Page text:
"No department is operating at a loss," Murphy says. "All the departments, including textbooks, contribute to overhead."
The textbook Introduction to Organic Chemistry, 4th ed., by Streitwiser, Heathcock and Kasower, sells for $86.50 at the Coop. At the Boston University (B.U.) bookstore, it sell for a significantly lower $77.33, although it is not normally in stock. At the Yale Co-op, it sells for $77.00.
Another textbooks, the second edition of General Physics by Sternheim and Kane, sells for $80.75 at the Coop and $80.00 at the B.U. bookstore.
Murphy says selling textbooks is a "deceptively" expensive production.
"There is a lot of overhead involved in that operation--it is very deceptive." Murphy says.
"It would be a much more effective operation if [the College] went to preregistration," he adds.
Many professors also do not return their book requests on time, Murphy says.
One former Coop director says the Coop is not in the textbook business for money, but because the Coop is a University store, it must sell texts.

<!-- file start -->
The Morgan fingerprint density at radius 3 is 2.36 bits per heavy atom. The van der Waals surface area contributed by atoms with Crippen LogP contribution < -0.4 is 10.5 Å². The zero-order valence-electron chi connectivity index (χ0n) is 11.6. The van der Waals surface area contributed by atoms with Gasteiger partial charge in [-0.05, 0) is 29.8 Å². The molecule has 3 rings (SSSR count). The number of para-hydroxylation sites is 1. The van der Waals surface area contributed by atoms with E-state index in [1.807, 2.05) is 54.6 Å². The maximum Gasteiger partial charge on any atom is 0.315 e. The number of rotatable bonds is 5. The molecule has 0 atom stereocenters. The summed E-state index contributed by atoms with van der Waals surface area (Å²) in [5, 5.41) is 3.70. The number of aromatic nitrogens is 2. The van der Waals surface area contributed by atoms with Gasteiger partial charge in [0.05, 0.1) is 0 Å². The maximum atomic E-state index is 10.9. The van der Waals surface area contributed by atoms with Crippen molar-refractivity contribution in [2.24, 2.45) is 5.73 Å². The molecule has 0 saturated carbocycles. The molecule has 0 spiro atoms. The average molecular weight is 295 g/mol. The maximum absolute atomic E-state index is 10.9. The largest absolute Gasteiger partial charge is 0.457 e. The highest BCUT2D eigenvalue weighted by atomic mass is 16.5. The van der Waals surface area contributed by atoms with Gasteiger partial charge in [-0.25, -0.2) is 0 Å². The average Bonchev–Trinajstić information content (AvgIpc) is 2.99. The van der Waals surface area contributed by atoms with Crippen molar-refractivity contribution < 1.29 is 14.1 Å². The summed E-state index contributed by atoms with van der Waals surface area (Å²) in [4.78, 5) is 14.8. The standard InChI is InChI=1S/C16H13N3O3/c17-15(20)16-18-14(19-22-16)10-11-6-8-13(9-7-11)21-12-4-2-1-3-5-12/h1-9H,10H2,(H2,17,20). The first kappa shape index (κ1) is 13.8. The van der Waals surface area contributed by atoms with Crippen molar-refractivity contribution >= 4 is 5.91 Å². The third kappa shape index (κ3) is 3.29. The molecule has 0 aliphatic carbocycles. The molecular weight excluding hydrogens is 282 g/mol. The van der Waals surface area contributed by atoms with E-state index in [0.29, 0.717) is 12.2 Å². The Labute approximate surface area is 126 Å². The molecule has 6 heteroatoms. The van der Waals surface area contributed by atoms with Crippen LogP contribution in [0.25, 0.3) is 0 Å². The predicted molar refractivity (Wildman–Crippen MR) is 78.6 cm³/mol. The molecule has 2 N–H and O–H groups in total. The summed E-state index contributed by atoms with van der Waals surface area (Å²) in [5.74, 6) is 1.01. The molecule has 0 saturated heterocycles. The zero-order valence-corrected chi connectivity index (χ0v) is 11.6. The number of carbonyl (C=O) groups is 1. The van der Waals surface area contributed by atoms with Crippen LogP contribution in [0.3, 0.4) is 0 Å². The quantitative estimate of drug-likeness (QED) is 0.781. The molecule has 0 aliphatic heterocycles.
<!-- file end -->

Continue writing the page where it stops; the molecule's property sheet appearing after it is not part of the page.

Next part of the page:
"As much as we complain about the cost of textbooks, the textbook business is not terribly profitable," says Doug Ulene, a Coop director in 1988-89 and a 1989 Harvard Law School graduate.
Other departments vary in their competitiveness, according to the Crimson price comparison.
"We're always perceived as being overpriced in insignia, [but] we give 15 percent off on a daily basis to students and faculty [who are members]," Murphy says.
When compared with J. August, a store on Mass. Ave which sells Harvard-geared products, the Coop's prices were much better on a sweatshirt while slightly higher on a T-shirt.
But even Murphy may be surprised by some of his departments low prices.
"In housewares, in health and beauty aids, in CVS-type goods, we're not competitive," Murphy says.
Murphy was right about the housewares, but in CVS-type goods, the Coop came out nearly identical or better.